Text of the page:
Welcome to the December/Birak—'season of the young’ 2019 newsletter that shares unique and original commentary on WA infrastructure. In this edition:
1. Lithium blues
2. China Belt and Road Initiative
3. The trilemma of power
4. Speculation on WA new energy tariffs – 2020
5. Microgrid batteries and economics
6. Interview with Brian Innes
7. The power of vulnerability
8. Infrastructure Australia appointment - Marion Fulker
We are delighted to share some of the intriguing developments in the local infrastructure industry. Amongst other specific commentary, the general theme of this newsletter is remote power generation, stand-alone power systems, microgrids and how they are used.
The long development of the required technologies, reduced product pricing and overcoming natural risk aversion in the energy sector, have reached a point where the worldwide transformation of how energy is generated, stored and used is rapidly accelerating.
This transformation will have global ramifications and due to a variety of local factors and conditions, Australian firms initially have competitive advantages and related challenges.
On one side, the costs of energy should decrease across the entire community while reliability, local transmission resilience and access should improve. On the other side, large utilities with high fixed costs will be increasingly challenged on pricing and service. As we are seeing, government policy, legislation and regulations are in the process of being adapted for these challenges, at least in SA and WA.
A consequence of these changes are the increasing penetration of renewables are causing issues in the grid where the Australia Energy Market Operator now wants to ‘spill’ excess renewables to protect grid operations (more on this little chestnut later).
In addition, this is an opportunity for the WA state government to make some money, even export dollars! Horizon Power and Western Power are recognised leaders in remote power generation, microgrids and stand-alone power systems however, their focus is restricted to within WA. To my knowledge (and I have asked) this valuable intellectual property, equipment and experience is not being used in projects outside WA. The opportunity is to monetarise this value not only in the rest of Australia but more importantly Africa and Asia. When water and communications are linked the market is large, very, very large. For instance our work with the Asian Development Bank has identified over 200,000 suitable projects in only 18 countries. The question is, how can this additional value be captured?
So, let’s dive into some of the key talking points we have been dealing with over the last couple of months while shining some light (LED of course) on future developments.
Best wishes for the summer solstice on Sunday 22nd December and the related festive period.
1) Lithium blues
Don’t worry about it. When you have one dominant player (China) of course the market is not free (are they ever) and will be skewed towards their long term strategy. China’s strategy is well documented and we predicted some time ago this would happen. The demand forecast for lithium products in the coming years is so massive that prices will go up again however, the majority of the gains will go to downstream processing companies. From our perspective, China has already won the electric vehicle industry competition, although batteries will likely be only one portion of the energy propulsion mix. Batteries are not the endgame, they are a portion of the market – but it is not a free market. For some reason some Western democracies are assuming that the past will be the same as the future however, these are very different market mechanics compared to the last 70 years. It seems that the key weakness is the limited time between elections to design and implement appropriate strategic plans in this sector.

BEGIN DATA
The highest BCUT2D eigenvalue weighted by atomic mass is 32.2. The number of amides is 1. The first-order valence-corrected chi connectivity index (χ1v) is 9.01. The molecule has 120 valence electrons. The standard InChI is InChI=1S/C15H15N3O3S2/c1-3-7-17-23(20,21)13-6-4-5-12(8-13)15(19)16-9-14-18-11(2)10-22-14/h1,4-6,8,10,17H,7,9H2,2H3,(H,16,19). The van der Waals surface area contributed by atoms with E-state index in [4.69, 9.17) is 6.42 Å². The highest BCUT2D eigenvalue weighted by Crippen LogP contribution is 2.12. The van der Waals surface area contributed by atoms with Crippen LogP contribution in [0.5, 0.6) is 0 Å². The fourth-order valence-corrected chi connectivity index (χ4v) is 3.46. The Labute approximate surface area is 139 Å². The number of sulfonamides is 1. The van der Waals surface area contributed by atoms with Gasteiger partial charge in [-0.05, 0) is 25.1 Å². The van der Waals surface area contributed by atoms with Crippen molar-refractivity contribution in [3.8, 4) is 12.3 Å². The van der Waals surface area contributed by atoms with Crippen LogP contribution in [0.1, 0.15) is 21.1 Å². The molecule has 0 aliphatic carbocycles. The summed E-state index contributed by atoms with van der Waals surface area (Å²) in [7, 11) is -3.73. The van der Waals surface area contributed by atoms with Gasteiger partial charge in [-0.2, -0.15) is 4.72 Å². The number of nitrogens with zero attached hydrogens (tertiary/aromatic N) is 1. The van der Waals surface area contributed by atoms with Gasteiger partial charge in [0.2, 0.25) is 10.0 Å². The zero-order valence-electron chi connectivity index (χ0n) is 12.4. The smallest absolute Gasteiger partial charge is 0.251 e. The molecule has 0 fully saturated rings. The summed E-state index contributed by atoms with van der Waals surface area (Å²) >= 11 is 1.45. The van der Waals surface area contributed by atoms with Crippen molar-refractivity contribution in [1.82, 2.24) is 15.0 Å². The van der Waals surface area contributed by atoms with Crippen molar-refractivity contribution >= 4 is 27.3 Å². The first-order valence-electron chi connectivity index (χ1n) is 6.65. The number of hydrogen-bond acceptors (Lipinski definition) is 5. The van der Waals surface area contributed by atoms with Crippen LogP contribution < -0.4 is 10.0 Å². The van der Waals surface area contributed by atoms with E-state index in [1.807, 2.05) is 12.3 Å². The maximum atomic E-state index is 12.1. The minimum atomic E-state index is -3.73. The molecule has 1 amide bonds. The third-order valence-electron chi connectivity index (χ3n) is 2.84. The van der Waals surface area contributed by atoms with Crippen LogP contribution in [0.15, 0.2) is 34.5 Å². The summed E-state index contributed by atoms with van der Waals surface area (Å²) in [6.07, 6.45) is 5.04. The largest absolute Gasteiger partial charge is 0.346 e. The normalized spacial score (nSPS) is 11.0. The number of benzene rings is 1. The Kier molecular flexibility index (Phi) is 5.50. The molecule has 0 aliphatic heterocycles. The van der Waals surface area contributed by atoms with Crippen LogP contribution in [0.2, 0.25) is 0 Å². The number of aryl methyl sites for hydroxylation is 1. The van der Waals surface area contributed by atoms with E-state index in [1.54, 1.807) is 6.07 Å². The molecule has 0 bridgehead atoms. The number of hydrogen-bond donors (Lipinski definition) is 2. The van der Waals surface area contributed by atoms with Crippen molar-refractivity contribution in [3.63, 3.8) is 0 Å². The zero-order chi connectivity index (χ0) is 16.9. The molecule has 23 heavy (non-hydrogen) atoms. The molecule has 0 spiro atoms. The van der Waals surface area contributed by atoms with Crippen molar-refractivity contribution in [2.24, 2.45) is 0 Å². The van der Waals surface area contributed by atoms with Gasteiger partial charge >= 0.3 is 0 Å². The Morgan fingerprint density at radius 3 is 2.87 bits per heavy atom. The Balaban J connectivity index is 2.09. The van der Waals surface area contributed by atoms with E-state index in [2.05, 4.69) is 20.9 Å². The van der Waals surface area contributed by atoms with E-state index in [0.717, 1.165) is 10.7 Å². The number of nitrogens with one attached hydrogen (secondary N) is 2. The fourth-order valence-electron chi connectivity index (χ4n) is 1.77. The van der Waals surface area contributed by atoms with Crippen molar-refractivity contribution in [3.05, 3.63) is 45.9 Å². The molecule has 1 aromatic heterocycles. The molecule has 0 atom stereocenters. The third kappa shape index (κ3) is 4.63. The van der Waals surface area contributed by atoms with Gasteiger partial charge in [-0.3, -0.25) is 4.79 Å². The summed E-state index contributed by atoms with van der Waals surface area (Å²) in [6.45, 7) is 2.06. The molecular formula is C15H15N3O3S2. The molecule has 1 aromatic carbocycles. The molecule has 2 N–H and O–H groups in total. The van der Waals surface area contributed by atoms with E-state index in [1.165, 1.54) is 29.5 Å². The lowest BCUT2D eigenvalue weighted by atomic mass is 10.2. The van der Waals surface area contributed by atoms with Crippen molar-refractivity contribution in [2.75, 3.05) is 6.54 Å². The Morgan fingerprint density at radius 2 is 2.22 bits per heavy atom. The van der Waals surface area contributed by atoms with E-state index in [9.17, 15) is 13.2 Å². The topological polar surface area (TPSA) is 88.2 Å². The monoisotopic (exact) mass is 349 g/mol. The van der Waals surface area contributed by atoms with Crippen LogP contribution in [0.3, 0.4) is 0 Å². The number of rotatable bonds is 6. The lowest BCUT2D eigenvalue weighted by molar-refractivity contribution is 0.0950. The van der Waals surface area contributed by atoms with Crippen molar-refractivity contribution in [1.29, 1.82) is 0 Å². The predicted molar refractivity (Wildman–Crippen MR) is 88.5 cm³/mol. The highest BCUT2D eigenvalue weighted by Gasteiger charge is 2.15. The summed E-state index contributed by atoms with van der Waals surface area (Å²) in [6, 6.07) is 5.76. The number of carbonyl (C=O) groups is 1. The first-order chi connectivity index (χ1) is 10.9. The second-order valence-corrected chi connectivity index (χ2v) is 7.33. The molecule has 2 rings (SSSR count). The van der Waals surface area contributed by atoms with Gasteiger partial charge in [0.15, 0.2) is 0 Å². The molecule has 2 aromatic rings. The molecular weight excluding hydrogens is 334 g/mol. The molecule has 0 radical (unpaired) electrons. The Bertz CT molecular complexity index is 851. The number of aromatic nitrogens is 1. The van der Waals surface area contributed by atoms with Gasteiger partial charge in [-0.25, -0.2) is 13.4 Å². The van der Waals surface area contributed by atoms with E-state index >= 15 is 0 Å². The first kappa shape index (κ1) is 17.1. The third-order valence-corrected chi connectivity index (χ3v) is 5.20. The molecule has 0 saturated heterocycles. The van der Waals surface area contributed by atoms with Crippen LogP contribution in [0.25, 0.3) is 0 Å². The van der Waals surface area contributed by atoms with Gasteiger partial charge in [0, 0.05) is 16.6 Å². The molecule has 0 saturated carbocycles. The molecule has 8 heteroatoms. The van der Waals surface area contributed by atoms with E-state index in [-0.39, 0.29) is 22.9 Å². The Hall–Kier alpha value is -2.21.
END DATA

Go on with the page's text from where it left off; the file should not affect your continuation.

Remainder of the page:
From our understanding of the market, research objectives should not be about improving existing battery technology (China is all over this) but should be focussing on new battery storage technologies. That is where the real value is and where society wants to develop jobs.
There are many different types of energy storage technologies including:
mechanical (gravity, hydro, compressed air, fly wheels etc)
thermal (molten salt, waxes, water, concrete etc)
chemical (lithium, hydrogen, ammonia, lead/acid, nickel–cadmium etc)
Each have positives and negatives (no pun intended) however, lithium-ion (li-ion) batteries have recently begun leading the field from both a technical and a cost perspective. Over the last eight years the price of a li-ion battery has fallen by approximately 85% and further price declines are likely as production ramps up and chemical mixes and unit configurations continue to improve. Grid-scale batteries are now being deployed in several parts of the world and this is a trend that is likely to grow in the decades ahead. Off-grid electricity demand in Australia is predominantly driven by demand in the mining sector with smaller additional demand from rural communities which has grown progressively in recent years.